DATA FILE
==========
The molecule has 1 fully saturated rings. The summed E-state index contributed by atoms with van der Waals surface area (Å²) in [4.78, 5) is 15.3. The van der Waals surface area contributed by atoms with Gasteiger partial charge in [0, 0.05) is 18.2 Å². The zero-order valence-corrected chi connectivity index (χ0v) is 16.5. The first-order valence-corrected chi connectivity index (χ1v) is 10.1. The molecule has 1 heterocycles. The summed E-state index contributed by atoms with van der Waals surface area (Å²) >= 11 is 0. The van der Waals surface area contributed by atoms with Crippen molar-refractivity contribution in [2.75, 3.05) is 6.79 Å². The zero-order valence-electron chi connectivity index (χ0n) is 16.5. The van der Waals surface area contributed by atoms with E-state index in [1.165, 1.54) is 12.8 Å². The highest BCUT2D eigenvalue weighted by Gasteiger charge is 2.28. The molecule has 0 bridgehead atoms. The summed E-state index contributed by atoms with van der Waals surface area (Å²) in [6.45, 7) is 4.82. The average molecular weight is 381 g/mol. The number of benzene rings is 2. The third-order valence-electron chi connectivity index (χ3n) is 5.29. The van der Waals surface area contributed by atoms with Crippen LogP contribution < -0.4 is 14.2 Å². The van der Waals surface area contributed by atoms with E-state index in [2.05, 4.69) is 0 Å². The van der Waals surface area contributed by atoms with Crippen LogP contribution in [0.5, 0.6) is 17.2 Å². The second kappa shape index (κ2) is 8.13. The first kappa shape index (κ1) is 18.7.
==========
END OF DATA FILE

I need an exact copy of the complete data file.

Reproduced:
The molecule has 1 fully saturated rings. The summed E-state index contributed by atoms with van der Waals surface area (Å²) in [4.78, 5) is 15.3. The van der Waals surface area contributed by atoms with Gasteiger partial charge in [0, 0.05) is 18.2 Å². The zero-order valence-corrected chi connectivity index (χ0v) is 16.5. The first-order valence-corrected chi connectivity index (χ1v) is 10.1. The molecule has 1 heterocycles. The summed E-state index contributed by atoms with van der Waals surface area (Å²) >= 11 is 0. The van der Waals surface area contributed by atoms with Crippen molar-refractivity contribution in [2.75, 3.05) is 6.79 Å². The zero-order valence-electron chi connectivity index (χ0n) is 16.5. The van der Waals surface area contributed by atoms with E-state index in [1.165, 1.54) is 12.8 Å². The highest BCUT2D eigenvalue weighted by Gasteiger charge is 2.28. The molecule has 0 bridgehead atoms. The summed E-state index contributed by atoms with van der Waals surface area (Å²) in [6.45, 7) is 4.82. The average molecular weight is 381 g/mol. The number of benzene rings is 2. The third-order valence-electron chi connectivity index (χ3n) is 5.29. The van der Waals surface area contributed by atoms with Crippen LogP contribution < -0.4 is 14.2 Å². The van der Waals surface area contributed by atoms with E-state index in [2.05, 4.69) is 0 Å². The van der Waals surface area contributed by atoms with Crippen LogP contribution in [0.5, 0.6) is 17.2 Å². The second kappa shape index (κ2) is 8.13. The first kappa shape index (κ1) is 18.7.